Most metropolitan cities around the world would be lucky to have one, maybe two buildings designed by superstar architects. Toronto is about to get another, adding to our collection of world-class architecture, which has grown significantly over the past few years. We have an Alsop, a Mies van der Rohe and we’re getting a Gehry. Just announced was that the Hummingbird Centre would be reborn as our second Daniel Libskind landmark – the first being the ROM expansion which is currently underway. Mr Libeskind is famous for his Freedom Tower design and as a participant in the ego battle that wages over the World Trade Centre site re-design. This will be the fourth attempt at restoring the Hummingbird Centre to its early O’Keefe center popularity, since 2000.
It’s been a hard few years for the Hummingbird. As if the name change didn’t detract enough, we’ve seen its two principal tenants fly the coop. The National Ballet of Canada and The Canadian Opera Company have deemed the site unfit for their productions and are building performance and rehearsal centers of their own. The two most popular gripes productions have with the Hummingbird are the poor acoustics and the small backstage area.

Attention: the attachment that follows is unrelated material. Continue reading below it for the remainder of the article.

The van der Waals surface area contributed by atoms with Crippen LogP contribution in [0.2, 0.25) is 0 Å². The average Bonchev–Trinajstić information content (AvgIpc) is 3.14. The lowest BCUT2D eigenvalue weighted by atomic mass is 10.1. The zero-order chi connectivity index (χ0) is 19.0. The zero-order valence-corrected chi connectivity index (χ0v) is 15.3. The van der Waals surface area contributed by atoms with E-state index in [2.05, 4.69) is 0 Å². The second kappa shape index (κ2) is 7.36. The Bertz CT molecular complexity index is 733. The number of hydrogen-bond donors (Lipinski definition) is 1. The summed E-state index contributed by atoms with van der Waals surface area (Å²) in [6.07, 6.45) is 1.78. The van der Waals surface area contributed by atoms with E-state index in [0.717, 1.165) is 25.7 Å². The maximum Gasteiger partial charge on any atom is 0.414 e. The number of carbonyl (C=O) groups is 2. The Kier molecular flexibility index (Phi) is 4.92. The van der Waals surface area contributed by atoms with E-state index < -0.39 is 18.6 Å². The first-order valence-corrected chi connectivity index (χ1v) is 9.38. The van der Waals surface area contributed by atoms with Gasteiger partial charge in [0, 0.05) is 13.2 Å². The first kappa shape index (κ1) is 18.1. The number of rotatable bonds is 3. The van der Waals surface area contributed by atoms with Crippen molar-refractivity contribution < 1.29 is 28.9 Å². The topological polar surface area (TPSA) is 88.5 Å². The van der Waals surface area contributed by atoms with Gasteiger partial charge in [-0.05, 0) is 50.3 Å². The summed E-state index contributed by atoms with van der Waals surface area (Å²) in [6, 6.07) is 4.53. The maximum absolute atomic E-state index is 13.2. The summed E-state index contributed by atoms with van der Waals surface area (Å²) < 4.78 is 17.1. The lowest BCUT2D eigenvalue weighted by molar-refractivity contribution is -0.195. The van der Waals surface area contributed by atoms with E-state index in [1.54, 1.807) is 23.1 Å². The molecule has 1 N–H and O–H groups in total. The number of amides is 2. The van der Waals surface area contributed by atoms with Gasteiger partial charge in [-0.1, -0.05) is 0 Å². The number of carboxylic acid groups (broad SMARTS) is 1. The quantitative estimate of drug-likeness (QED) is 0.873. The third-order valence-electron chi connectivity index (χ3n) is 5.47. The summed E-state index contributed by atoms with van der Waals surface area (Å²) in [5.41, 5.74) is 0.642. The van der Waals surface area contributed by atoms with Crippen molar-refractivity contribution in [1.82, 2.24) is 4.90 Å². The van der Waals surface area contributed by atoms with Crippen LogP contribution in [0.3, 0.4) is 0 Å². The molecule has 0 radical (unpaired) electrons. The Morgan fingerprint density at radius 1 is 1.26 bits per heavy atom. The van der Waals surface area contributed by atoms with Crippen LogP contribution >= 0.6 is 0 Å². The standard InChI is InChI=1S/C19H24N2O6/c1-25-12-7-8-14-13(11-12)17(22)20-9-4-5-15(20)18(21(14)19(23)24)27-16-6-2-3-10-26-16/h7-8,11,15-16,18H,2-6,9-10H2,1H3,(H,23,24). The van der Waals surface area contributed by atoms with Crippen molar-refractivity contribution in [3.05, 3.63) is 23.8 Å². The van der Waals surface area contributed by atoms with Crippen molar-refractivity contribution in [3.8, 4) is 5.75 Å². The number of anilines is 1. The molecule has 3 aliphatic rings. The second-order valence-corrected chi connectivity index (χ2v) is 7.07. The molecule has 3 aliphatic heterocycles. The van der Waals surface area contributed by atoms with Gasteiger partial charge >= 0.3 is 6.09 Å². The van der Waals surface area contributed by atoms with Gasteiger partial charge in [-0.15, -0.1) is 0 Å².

One past design plan was to incorporate large motorized stages, with space for the stages to each side of the existing stage area. The plan would allow one stage to be set to the right, while the other stage was being performed upon in the centre position, in front of the audience. Sounds cool, but it would have required expanding the property and machinery to move it all. No specific details are known about the Libeskind design, except that it adds a 50 storey residential tower at one side of the building, offering splendid views of GoTrain tracks and the Gardiner Expressway. Better make an appointment with your mortgage broker now.
Given Mr. Libeskind’s past designs, the new design will look as beautiful outside the building as it does from within. Of course all of this is pending approval of the city since they own the site, but Torontoist feels that, given the reputation of the architect, the city would be foolish to tie this up in bureaucracy too long.